Everything immediately starts to go wrong. First they have the wrong door code to get into the rental, then the main toilet seems clogged. It’s all downhill from there. A toothy smile and wild eyes, Rebecca always comes across as a bit quirky, almost like she’s a modernized pod person. Just like its new occupants, there is always a facade behind which it moves through the world. She tries to give them the best trip possible with few fuss, but it all comes unstuck in the third act.
Rebecca is the highly focused version of Claire and Teddy. When it’s all revealed that she’s actually a serial killer, who slaughtered and hid the bodies of the real owners of the property, she turns the tables on the vlogger crew and films their deaths. In Claire’s final moments, she managed to upload a video begging her followers for help 一 but everyone thinks it’s just another stunt. Watching, blood running down her face, Rebecca simply smiled at the laptop camera. It’s a downright chilling turn of events that drives home the whole thesis of the film.
What people want more than anything on social media is transparency 一 not authenticity. Authenticity is one of those loaded buzzwords that mean nothing these days. Claire and Teddy were two mice on a wheel, chasing imaginary cheese and going nowhere. Their exploitation of real life 一 Teddy secretly plotting the trip as an engagement announcement, and Claire not even believing his sincerity 一 is not far from ours.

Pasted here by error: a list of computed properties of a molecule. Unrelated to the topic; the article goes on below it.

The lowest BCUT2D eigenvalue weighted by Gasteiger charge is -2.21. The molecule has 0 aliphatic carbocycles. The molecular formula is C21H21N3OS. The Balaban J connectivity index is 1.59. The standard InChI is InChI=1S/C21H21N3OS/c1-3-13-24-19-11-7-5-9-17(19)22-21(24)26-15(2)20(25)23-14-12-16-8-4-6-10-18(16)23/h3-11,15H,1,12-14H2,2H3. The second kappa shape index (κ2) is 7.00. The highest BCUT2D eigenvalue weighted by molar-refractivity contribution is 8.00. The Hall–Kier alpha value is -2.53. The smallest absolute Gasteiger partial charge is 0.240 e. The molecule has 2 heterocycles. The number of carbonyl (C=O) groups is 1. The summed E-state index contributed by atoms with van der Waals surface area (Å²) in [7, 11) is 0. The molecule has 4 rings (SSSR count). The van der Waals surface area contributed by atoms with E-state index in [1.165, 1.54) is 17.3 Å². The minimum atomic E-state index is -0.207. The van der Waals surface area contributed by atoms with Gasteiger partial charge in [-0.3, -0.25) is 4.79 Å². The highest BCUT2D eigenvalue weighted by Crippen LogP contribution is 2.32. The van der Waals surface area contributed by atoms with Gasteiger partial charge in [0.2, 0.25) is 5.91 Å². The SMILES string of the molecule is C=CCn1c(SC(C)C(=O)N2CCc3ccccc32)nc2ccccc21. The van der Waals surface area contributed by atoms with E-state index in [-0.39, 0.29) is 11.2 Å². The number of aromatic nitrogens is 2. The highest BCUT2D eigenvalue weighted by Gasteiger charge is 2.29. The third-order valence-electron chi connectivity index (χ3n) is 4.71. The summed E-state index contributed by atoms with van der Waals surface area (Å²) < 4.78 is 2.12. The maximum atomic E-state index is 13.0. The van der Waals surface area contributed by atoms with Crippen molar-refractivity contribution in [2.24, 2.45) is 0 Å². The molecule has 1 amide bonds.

Each of us manipulates ourselves to share and publish every thought that crosses our minds; and it’s not totally our fault, the platforms are designed to be addictive. We are committed 24/7 because we just want to be loved. From Facebook’s reaction panel to quotes from RT and Insta Stories, we compartmentalize our moments and feelings into easily digestible chunks and then exist only to power the machine until nothing is human anymore.
A bit like many black mirror episodes, Party and Superhost capture the dire present and the downward trajectory we are unlikely to escape. Where Kurt Kunkle, Rebecca, Claire, and Teddy reside at opposite extremes, we all comfortably occupy a place somewhere on the sliding scale. And I hope none of us exploited tragedy (think Logan Paul and that crude “suicide forest” video) or committed murder. There’s still time for the rest of us, I guess.
Double trouble is a recurring chronicle that combines two horror films, past or present, based on one theme, style or story.